Research Sample, Topic: American Islamic Schools

Abstract

This literature review is conducted to acquaint readers with the actual nature of Muslim students’ educational choices and examine their various types using research literature pertinent to religious and elementary educational institutions in America. Despite many parents having placed their children in non-Islamic schools, a significant number of parents enroll their children in weekend and after-school programs to supplement their Islamic education. Gradually, Muslim Americans began to realize they were not fully accepted by the dominant American culture and hence felt rejected and isolated. This dismissal in turn stirred a strong desire to develop their identity. 

Keywords: American Islamic Schools, American Culture, Educational Choices in America, American Education and Muslims.

 

Chapter I

Introduction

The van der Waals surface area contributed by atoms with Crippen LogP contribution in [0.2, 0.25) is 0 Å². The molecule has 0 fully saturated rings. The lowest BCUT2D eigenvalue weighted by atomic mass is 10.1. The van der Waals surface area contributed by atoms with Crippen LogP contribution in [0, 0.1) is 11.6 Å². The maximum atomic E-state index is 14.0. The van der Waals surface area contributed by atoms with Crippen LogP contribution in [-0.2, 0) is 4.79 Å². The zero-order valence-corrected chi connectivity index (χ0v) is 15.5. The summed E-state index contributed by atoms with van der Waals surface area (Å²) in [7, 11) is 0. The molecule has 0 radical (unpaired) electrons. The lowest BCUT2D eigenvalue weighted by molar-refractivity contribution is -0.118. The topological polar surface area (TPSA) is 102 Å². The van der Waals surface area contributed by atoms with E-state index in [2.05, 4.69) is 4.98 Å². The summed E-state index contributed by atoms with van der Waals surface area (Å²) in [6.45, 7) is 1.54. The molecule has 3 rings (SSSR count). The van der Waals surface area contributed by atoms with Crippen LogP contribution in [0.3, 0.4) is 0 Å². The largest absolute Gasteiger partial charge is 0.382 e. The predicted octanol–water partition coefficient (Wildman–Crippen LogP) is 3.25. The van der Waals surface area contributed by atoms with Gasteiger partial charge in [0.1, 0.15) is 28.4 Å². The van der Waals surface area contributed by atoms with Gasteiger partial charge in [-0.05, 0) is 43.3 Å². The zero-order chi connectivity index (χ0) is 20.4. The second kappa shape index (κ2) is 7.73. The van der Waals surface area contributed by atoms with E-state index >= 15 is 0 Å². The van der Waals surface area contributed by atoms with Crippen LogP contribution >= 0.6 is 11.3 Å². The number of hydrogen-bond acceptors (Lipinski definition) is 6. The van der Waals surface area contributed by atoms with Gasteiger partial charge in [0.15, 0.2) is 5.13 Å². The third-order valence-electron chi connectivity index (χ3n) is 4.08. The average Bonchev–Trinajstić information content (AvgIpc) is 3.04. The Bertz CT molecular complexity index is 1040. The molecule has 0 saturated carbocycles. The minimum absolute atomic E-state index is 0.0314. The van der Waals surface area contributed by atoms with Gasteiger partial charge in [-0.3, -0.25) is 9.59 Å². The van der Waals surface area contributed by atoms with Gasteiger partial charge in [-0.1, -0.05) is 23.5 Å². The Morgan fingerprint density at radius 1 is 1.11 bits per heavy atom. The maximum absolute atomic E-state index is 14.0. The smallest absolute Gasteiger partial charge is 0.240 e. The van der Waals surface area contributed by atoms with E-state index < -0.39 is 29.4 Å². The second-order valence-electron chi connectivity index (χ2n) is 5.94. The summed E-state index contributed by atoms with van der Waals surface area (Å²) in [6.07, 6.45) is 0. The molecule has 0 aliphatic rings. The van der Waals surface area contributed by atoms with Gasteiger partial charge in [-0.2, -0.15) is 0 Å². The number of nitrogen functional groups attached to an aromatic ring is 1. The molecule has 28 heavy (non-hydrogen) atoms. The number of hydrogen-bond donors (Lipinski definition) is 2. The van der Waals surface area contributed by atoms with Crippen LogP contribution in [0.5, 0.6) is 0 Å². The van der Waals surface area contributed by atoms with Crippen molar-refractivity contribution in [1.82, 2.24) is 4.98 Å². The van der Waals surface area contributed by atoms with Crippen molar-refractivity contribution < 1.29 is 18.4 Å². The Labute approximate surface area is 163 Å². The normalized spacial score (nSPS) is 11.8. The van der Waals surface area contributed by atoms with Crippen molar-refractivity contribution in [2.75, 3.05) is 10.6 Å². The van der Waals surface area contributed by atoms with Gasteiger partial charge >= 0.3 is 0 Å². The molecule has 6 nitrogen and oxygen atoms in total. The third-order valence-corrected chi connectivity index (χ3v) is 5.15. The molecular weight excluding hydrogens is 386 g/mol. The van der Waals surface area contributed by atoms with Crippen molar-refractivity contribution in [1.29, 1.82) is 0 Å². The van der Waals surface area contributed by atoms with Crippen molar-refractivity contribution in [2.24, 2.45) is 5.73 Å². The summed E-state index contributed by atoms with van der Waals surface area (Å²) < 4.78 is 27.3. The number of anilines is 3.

Islam can be recognized to be one of the growing religions wherein there are several followers living in different parts of the world, including in the United States (Lipka, Hackett, 2015). In this regard, the number of Muslims seeking educational accessibility in the United States has reached greater heights due to the belief that teaching Islamic culture, religion, and values are important in shaping their lives. Ewing (2008, p. 158) asserted that Muslims in the United States are commonly faced with “pluralism and diversity” in establishing and shaping their identities. This therefore suggests that the role of American Islamic Schools are deemed important in teaching students about the history of Islam and other related contexts.